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US puts bin Laden’s son on terror blacklist

This file frame grab photo taken on November 7, 2001 shows Hamza, who appears to be the youngest son of Saudi born Osama bin Laden, as he recites a poem extolling Kabul and Mullah Mohammad Omar, supreme leader of Afghanistan's Taliban rulers, in this frame grab taken from the Qatar based al-Jazeera satellite news channel. The United States added Hamza bin Laden, son and heir of the late global jihadist leader Osama bin Laden, to its terrorist blacklist on January 5, 2017. Hamza, who is now in his mid-twenties, has become active as an Al-Qaeda propagandist since his father's death at the hands of US special forces in 2011. According to letters found in the Navy SEAL raid on Osama's hideout in Pakistan, Hamza wrote to the Saudi-born Al-Qaeda leader asking to be trained to follow him / AFP PHOTO / AL-JAZEERA / Handout

This file frame grab photo taken on November 7, 2001 shows Hamza, who appears to be the youngest son of Saudi born Osama bin Laden, as he recites a poem extolling Kabul and Mullah Mohammad Omar, supreme leader of Afghanistan’s Taliban rulers, in this frame grab taken from the Qatar based al-Jazeera satellite news channel. The United States added Hamza bin Laden, son and heir of the late global jihadist leader Osama bin Laden, to its terrorist blacklist on January 5, 2017. Hamza, who is now in his mid-twenties, has become active as an Al-Qaeda propagandist since his father’s death at the hands of US special forces in 2011. According to letters found in the Navy SEAL raid on Osama’s hideout in Pakistan, Hamza wrote to the Saudi-born Al-Qaeda leader asking to be trained to follow him / AFP PHOTO / AL-JAZEERA / Handout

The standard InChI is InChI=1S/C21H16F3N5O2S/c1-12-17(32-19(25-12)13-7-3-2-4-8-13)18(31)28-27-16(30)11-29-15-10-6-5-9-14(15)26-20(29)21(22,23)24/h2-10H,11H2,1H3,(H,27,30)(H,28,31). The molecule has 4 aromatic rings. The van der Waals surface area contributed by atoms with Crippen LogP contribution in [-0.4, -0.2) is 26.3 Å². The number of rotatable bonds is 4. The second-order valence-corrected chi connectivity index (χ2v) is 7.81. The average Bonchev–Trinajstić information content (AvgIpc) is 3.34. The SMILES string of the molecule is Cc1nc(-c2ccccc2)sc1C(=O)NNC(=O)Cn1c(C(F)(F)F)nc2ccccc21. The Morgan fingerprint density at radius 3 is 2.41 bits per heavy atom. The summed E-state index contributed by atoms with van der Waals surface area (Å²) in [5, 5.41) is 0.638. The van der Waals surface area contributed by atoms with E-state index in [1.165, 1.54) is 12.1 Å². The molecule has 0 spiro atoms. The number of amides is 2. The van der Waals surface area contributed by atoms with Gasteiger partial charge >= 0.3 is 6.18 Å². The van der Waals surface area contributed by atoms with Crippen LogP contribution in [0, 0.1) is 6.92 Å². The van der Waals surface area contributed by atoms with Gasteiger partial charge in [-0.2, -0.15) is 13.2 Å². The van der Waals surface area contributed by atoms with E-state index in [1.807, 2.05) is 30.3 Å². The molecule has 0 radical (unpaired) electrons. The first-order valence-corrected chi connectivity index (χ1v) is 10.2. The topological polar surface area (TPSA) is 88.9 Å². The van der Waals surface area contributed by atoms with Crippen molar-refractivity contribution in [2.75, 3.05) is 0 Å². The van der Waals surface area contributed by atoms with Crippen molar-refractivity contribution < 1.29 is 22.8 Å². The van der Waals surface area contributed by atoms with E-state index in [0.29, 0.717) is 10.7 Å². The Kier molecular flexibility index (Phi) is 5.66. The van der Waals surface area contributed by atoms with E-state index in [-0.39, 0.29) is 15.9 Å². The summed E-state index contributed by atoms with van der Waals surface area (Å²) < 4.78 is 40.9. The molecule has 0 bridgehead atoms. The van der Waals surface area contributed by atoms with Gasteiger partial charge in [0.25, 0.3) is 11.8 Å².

The United States added Hamza bin Laden, son and heir of the late global jihadist leader Osama bin Laden, to its terrorist blacklist on Thursday.

Hamza, who is in his mid-twenties, has become active as an Al-Qaeda propagandist since his father’s death at the hands of US special forces in 2011.

According to letters found in the Navy SEAL raid on Osama’s hideout in Pakistan, Hamza wrote to the Saudi-born Al-Qaeda leader asking to be trained to follow him.

A CIA analyst who examined the letters told AFP that in July 2009, when Hamza wrote the letter to his father’s Abbottabad hideout, they had not seen each other for eight years.

But the elder bin Laden was making plans to send for his son, who was at the time under house arrest in Iran, and planned to groom him to become Al-Qaeda’s leader.

Since Bin Laden’s death, his Egyptian deputy Ayman al-Zawahiri has taken up the reins of the organization, but Hamza has issued audio messages to supporters.

The State Department order lists Hamza bin Laden as a “Specially Designated Global Terrorist,” meaning that US citizens are forbidden from dealing with him, and freezing any assets under US jurisdiction.




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